Alex Yablon Responds To Criticism Of His Fake Gun News With More Fake Gun News

BY Herschel Smith
4 years, 6 months ago

The Trace:

I published a story on Monday that has generated some of the strongest pushback — indeed, ridicule — of anything I have reported for The Trace.

My piece examined how gun manufacturing trends influence the criminal market and what changes in the types of guns being produced might mean for public safety. Gun companies are producing a greater number of semiautomatic handguns of the sort used as police sidearms and military service weapons — those that shoot 9mm, .40, and .45-caliber bullets — than in decades past. They are selling them to civilians who increasingly buy firearms for the primary purpose of defending themselves from other people, and believe that more powerful guns will make them more safe.

The increasing prevalence of powerful guns also means that criminals encounter them, and acquire them, more often. I also found in my reporting evidence that illegal buyers prefer high-caliber guns for the same reasons as legal buyers.

Law enforcement officers are recovering more of these weapons at crime scenes, and fewer of the kinds of cheap, small guns that criminals favored during the crime waves of the late 20th century.

The story was based on publicly available data from the Bureau of Alcohol, Tobacco, Firearms and Explosives, which shows a sharp uptick in the number of high-caliber guns recovered by police in a short time period, just four years. The data makes clear that in the underground criminal market, the supply of semiautomatic handguns chambered to shoot 9mm, .40, and .45-caliber bullets is increasing faster than the supply of smaller calibers, like the .22.

Forensic evidence shows that larger bullets tear larger holes in human bodies, and thus are more likely to severely damage a vital organ or rupture an artery. Public health research indicates that an increasing number of people who get shot are dying from their wounds.

In an editorial on firearm news site Guns.com, Greg Camp said my article was “confusing.” Robert Farago of The Truth About Guns dismissed the piece as well. On his popular gun blog Bearing Arms, Bob Owens called the story “the second dumbest thing you’ll read about guns all day.” I’m not sure who crowded me out of the top spot.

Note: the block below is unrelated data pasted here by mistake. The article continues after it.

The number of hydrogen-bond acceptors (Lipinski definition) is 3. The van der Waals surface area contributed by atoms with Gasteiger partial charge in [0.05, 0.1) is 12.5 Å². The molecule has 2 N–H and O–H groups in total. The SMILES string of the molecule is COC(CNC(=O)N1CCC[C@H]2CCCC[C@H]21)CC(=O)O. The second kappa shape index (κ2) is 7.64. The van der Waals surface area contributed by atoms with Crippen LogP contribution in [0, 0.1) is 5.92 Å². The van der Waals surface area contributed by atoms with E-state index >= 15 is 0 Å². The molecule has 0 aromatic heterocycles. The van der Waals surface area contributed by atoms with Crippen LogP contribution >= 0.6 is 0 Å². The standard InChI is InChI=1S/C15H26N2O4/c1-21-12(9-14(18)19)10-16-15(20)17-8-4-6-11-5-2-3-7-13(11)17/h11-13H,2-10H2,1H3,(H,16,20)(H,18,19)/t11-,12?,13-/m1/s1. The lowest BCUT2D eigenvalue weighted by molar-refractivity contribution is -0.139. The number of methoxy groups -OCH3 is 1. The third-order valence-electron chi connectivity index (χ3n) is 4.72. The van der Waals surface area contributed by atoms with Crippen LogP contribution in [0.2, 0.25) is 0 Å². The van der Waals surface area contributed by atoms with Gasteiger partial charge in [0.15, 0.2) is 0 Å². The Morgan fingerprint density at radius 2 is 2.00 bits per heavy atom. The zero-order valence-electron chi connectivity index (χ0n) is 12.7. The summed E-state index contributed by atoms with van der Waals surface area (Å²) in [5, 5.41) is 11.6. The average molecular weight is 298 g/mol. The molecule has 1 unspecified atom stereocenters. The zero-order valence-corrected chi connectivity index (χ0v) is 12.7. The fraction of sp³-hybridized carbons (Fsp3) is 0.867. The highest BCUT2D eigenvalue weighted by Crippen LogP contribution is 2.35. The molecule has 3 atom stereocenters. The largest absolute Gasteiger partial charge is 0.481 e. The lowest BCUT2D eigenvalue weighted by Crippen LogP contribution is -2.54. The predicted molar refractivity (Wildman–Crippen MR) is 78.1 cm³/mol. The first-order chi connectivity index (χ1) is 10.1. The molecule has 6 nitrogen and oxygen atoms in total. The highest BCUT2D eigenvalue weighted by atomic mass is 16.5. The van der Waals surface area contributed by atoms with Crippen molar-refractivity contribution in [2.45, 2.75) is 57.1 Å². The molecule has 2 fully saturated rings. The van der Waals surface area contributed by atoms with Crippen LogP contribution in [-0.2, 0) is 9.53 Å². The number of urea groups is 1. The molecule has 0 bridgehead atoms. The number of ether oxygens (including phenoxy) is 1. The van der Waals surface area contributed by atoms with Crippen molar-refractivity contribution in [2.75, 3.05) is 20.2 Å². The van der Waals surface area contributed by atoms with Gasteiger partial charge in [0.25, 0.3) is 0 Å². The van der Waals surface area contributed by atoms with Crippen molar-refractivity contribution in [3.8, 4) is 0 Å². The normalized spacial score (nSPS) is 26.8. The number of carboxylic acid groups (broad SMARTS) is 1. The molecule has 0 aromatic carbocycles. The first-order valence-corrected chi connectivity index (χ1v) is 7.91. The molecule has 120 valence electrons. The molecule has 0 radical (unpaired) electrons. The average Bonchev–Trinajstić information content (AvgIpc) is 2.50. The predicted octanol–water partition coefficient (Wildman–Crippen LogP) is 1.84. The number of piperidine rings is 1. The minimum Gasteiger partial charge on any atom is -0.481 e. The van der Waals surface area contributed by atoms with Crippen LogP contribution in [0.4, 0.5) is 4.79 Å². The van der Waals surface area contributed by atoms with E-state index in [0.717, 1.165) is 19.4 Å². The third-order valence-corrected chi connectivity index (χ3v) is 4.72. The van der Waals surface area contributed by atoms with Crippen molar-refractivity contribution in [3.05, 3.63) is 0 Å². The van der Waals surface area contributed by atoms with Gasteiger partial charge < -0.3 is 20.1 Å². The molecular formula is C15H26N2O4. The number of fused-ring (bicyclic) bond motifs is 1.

Owens and others criticized my understanding of caliber and the gun industry’s last century and change of history. As they pointed out, the kinds of weapons at the center of my story have been around for more than a century. That’s true: the 9mm round was first designed in 1901, and the .45-caliber in 1904. My critics also argued that these rounds are far from the largest calibers available today. That’s also true: The weapons I wrote about don’t approach the power of the .50-caliber bullet shot by the Desert Eagle pistol so often favored by action movie villains.

As they made their criticisms, these gun writers did not engage with the point of my story. I never claimed that the calibers I wrote about were only recently invented, nor that they were the biggest rounds in history.

Rather, I pointed about that the production of more powerful handguns has surged, while production of others — revolvers and semiautomatic calibers considered too small for police sidearms, like .22, .25, and .32 — has grown comparatively slowly, or even withered away. The guns that make up an ever-greater share of the American arsenal often shoot larger, faster rounds than those weapons that are losing ground, and the handguns now most prevalent nearly universally accommodate higher capacity magazines.